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DevOps implementation can turn shadow IT into customer collaborators

While shadow IT is undoubtedly an issue for many companies, Devops implementation can turn the security issues posed by human error into legitimate benefits.

What’s the biggest human error threat to the enterprise? Could it be a clueless user that does something stupid?

Nope. While that user has the potential to cause problems, there are bigger threats in the realm of human error.

The scariest users from an IT perspective are ones who know just enough to introduce unsanctioned configurations, technologies, or software, but not enough to do so safely. These users engage in a form of Shadow IT. According to Gartner, by 2020, one third of successful cyberattacks experienced by enterprises will be on their shadow IT resources. Shadow IT can prove quite costly, as business data stored beyond company firewalls can be a vulnerable access point for malware creating expensive data breaches.

While shadow IT is undoubtedly a problem for many companies, there are actually benefits as well as a solution: DevOps.

When companies face resistance in adopting new cloud-based technology, the presence of shadow IT--typically early-adopters of new technology--can make that transition easier. And as your company updates its technology, this should allow for more interaction and education between IT teams and their shadow IT counterparts.

In some cases, shadow IT actually ends up being the impetus for a company's adoption of DevOps culture. Building a DevOps culture breaks down walls and silos, bringing in light that causes the shadows to recede. It can bring user ideas, concerns, or complaints into the open. The barrier-free nature of DevOps allows IT to gain a better understanding of user and developer needs and enables the entire enterprise to work on addressing the underlying issues, like why users feel compelled to bring in these outside technologies and work (along with developers) to address those issues.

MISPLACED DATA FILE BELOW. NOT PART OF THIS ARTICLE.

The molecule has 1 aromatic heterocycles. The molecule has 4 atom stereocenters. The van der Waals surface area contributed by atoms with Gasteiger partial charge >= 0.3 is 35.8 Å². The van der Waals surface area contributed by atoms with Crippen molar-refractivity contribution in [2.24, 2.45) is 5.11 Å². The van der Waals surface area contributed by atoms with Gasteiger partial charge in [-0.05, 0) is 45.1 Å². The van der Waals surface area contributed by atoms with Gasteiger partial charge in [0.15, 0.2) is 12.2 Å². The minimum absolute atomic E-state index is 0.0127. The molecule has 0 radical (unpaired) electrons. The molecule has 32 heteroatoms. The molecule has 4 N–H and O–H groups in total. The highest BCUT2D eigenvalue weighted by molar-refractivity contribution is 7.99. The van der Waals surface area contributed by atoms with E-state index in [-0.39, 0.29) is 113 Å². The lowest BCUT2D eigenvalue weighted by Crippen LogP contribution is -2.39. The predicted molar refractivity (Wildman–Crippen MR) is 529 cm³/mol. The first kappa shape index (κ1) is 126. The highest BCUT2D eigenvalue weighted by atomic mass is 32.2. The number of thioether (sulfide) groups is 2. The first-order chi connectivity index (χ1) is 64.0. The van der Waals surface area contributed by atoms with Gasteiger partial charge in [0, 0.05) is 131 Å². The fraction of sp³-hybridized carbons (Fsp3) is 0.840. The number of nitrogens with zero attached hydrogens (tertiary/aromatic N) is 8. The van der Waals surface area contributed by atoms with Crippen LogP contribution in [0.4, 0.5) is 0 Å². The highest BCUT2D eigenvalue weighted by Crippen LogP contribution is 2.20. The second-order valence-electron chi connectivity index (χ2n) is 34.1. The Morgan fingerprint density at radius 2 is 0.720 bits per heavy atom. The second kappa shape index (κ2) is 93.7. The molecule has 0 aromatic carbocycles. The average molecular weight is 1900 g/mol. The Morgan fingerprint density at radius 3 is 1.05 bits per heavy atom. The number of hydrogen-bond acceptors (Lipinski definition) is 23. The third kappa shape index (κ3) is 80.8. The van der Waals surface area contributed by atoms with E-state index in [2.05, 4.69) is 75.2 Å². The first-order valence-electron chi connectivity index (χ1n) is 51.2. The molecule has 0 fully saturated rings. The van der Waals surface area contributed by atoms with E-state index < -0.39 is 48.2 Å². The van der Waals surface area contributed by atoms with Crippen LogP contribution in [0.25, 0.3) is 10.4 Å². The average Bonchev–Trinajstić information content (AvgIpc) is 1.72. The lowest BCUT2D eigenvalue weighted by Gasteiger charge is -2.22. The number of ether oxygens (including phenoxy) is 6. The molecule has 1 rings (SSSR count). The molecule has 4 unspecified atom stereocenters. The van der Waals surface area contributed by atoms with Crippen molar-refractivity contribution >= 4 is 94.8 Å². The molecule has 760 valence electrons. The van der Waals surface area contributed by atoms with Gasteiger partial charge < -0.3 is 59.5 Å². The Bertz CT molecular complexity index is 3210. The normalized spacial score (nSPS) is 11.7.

Additionally, given that DevOps is all about continuous development and fast turnaround times, a DevOps implementation allows for rapid responses to these "rogue" users' complaints and/or ideas. IT and dev teams won't have to work for months to create and roll out a solution, and users won’t have to wait for a change, whether a fix or feature, to address particular concerns.

There will always be at least a handful of users who stand to undermine the integrity of the organization through shadow IT, but thanks to DevOps, they don't have to be a threat. To be clear, this does not mean that DevOps makes it acceptable or safe for users to openly engage in reckless behavior and go against best practices. Rather, DevOps collaboration enables IT teams to work with those users, using input to influence rapid solution development. It ensures users have the right tools to achieve their goals, along with the privilege of developing solutions for the rest of the business. Simply put, it's better for everybody when nobody has to operate in the shadows.

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